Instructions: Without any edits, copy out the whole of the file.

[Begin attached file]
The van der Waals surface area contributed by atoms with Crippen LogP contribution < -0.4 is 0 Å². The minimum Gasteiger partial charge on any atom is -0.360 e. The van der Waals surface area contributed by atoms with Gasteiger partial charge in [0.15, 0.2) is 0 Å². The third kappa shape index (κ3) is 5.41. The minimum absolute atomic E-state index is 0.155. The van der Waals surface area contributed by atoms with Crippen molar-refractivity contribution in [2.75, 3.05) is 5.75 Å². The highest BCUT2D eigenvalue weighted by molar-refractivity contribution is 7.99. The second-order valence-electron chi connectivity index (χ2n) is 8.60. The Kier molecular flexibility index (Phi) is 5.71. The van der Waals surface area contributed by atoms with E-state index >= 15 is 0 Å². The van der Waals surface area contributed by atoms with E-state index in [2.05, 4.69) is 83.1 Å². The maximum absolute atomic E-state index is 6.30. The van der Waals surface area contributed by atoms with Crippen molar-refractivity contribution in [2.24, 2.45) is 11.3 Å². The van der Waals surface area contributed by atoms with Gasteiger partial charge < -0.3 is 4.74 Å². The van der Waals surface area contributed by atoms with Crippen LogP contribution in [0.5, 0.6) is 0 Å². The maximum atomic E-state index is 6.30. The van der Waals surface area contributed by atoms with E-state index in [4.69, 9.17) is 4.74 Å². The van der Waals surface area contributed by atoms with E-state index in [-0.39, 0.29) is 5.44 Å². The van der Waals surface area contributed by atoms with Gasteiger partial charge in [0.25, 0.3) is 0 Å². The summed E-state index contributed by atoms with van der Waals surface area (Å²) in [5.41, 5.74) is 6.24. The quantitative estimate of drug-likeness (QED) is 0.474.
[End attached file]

The van der Waals surface area contributed by atoms with Crippen LogP contribution < -0.4 is 0 Å². The minimum Gasteiger partial charge on any atom is -0.360 e. The van der Waals surface area contributed by atoms with Gasteiger partial charge in [0.15, 0.2) is 0 Å². The third kappa shape index (κ3) is 5.41. The minimum absolute atomic E-state index is 0.155. The van der Waals surface area contributed by atoms with Crippen molar-refractivity contribution in [2.75, 3.05) is 5.75 Å². The highest BCUT2D eigenvalue weighted by molar-refractivity contribution is 7.99. The second-order valence-electron chi connectivity index (χ2n) is 8.60. The Kier molecular flexibility index (Phi) is 5.71. The van der Waals surface area contributed by atoms with E-state index >= 15 is 0 Å². The van der Waals surface area contributed by atoms with E-state index in [2.05, 4.69) is 83.1 Å². The maximum absolute atomic E-state index is 6.30. The van der Waals surface area contributed by atoms with Crippen molar-refractivity contribution in [2.24, 2.45) is 11.3 Å². The van der Waals surface area contributed by atoms with Gasteiger partial charge < -0.3 is 4.74 Å². The van der Waals surface area contributed by atoms with Crippen LogP contribution in [0.5, 0.6) is 0 Å². The maximum atomic E-state index is 6.30. The van der Waals surface area contributed by atoms with E-state index in [4.69, 9.17) is 4.74 Å². The van der Waals surface area contributed by atoms with E-state index in [-0.39, 0.29) is 5.44 Å². The van der Waals surface area contributed by atoms with Gasteiger partial charge in [0.25, 0.3) is 0 Å². The summed E-state index contributed by atoms with van der Waals surface area (Å²) in [5.41, 5.74) is 6.24. The quantitative estimate of drug-likeness (QED) is 0.474.